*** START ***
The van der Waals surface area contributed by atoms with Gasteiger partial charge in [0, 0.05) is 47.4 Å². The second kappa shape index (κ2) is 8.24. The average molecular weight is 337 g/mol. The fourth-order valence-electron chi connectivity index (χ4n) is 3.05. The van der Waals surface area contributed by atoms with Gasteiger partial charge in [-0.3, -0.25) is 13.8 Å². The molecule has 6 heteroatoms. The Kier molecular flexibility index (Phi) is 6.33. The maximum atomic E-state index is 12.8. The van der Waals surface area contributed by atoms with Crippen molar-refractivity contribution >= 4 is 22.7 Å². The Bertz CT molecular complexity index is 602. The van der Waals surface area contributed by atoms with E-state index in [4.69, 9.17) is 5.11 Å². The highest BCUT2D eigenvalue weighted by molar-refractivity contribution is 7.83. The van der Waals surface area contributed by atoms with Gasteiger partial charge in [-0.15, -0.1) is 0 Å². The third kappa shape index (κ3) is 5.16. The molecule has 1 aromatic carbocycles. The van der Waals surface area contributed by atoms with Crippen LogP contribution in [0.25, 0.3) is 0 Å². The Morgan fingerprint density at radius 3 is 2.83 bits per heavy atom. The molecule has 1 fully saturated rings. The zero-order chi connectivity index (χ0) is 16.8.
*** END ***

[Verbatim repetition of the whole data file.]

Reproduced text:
The van der Waals surface area contributed by atoms with Gasteiger partial charge in [0, 0.05) is 47.4 Å². The second kappa shape index (κ2) is 8.24. The average molecular weight is 337 g/mol. The fourth-order valence-electron chi connectivity index (χ4n) is 3.05. The van der Waals surface area contributed by atoms with Gasteiger partial charge in [-0.3, -0.25) is 13.8 Å². The molecule has 6 heteroatoms. The Kier molecular flexibility index (Phi) is 6.33. The maximum atomic E-state index is 12.8. The van der Waals surface area contributed by atoms with Crippen molar-refractivity contribution >= 4 is 22.7 Å². The Bertz CT molecular complexity index is 602. The van der Waals surface area contributed by atoms with E-state index in [4.69, 9.17) is 5.11 Å². The highest BCUT2D eigenvalue weighted by molar-refractivity contribution is 7.83. The van der Waals surface area contributed by atoms with Gasteiger partial charge in [-0.15, -0.1) is 0 Å². The third kappa shape index (κ3) is 5.16. The molecule has 1 aromatic carbocycles. The van der Waals surface area contributed by atoms with Crippen LogP contribution in [0.25, 0.3) is 0 Å². The Morgan fingerprint density at radius 3 is 2.83 bits per heavy atom. The molecule has 1 fully saturated rings. The zero-order chi connectivity index (χ0) is 16.8.